First let’s start with the time cost because that seems to be a pain point for a lot of people. The only time you lose time when owning an EV is when you’re going to be taking a road trip. For people who have two vehicles, one of which is a gas model, this becomes a non-issue. But if you’re going to take your EV to Florida, the cost of “fuel” will be similar between EV charging and pumping gas, but it’ll take an extra 6 to 8 hours for charging time, which we’d say amounts to about $200. Only you can decide if that’s a cost you’re willing to pay.

In terms of maintenance, the EV is the hands-down cost winner because you have annual maintenance, 20K, 3-year and 10-year services. That’s it. So, over 10 years, you’ll pay $2,836 more in maintenance for the gas model.

Fuel costs, however, are going to be the humdinger because you’re looking at just less than $30k over 10 years for the gas model, and just more than $8k for the EV. 

In the table below, we’ve looked at both fuel and maintenance costs for 1, 2, 3, 5 and 10 years, comparing the Lightning to both the 3.3-liter and 2.7-liter engined F-150s. The last two columns show the cost differences per year of the gas vs. electric trucks. In the end after 10 years, taking time out of the equation, the gasoline trucks will cost $19,434.50 – $20,745 more to “fuel up” and maintain than the electric Lightning.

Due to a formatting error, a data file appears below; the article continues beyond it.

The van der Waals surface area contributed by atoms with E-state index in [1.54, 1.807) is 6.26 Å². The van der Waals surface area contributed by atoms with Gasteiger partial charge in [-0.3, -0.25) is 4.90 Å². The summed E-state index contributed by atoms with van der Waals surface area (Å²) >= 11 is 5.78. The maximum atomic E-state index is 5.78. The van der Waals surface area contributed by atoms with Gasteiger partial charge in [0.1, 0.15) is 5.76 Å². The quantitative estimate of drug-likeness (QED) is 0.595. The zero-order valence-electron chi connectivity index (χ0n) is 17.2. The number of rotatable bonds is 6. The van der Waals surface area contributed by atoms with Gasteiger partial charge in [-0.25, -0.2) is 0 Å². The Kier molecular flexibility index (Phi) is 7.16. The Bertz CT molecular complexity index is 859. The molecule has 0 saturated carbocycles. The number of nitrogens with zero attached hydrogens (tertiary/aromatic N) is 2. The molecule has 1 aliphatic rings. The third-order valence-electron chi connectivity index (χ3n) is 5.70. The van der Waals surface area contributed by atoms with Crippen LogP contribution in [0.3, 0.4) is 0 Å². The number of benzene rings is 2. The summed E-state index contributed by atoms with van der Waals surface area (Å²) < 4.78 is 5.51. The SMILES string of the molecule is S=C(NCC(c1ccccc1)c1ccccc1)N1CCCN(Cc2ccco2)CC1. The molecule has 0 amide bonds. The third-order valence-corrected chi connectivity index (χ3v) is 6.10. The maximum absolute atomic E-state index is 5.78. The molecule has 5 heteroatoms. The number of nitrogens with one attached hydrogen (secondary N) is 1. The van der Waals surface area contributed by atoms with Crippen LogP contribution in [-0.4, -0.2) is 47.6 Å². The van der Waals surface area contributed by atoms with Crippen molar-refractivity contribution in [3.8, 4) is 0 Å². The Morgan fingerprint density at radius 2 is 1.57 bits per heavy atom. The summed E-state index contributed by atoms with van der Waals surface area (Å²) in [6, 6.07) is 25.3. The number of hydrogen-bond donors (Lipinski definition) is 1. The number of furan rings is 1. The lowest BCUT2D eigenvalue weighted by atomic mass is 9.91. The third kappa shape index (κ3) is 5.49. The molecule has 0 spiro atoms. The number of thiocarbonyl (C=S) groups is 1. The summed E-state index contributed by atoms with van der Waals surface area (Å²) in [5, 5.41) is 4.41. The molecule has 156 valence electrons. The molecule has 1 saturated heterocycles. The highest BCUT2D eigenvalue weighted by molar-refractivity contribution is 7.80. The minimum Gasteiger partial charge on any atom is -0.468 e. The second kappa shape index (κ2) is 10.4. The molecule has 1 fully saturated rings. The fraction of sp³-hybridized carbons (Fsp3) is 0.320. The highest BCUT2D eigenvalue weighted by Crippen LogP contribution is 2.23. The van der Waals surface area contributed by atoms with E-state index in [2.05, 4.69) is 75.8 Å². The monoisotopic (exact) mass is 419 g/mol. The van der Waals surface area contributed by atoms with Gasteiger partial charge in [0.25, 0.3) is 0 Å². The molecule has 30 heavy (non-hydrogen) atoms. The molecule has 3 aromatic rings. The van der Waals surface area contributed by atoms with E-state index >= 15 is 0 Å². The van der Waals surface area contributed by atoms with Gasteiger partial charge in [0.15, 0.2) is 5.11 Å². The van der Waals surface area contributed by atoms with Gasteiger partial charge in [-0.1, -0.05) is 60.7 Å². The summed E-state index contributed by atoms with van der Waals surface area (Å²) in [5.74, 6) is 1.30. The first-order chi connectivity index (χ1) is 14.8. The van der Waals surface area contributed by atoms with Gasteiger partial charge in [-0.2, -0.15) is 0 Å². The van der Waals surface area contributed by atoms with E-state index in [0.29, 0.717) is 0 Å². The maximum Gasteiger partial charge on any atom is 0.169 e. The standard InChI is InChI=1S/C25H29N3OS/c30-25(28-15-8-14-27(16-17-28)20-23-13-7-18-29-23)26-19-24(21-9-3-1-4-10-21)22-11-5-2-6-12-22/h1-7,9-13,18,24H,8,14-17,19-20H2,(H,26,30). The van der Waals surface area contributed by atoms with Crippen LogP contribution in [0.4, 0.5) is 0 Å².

LightningF-150 w/ 3.3LF-150 w/ 2.7LLightning v 3.3LLightning v 2.7L
1 year$859.00$2,852.50$2,721.44$1,993.50$1,862.44
2 year$1,763.00$5,925.00$5,442.88$4,162.00$3,679.88
3 year$2,771.00$9,176.50$8,783.32$6,405.50$6,012.32
5 year$4,579.00$14,971.50$14,316.20$10,392.50$9,737.20
10 year$9,552.00$30,297.00$28,986.40$20,745.00$19,434.40

The bottom line on the cost of gas vs. electric trucks

There is so much to take into consideration when you’re looking at costs associated with owning an EV – and we’ve probably missed something. But this gives you the general gist. While time spent charging on a road trip is a justifiable concern, if you look at the overall life of the vehicle, the actual cost of ownership is a lot more for the gas model.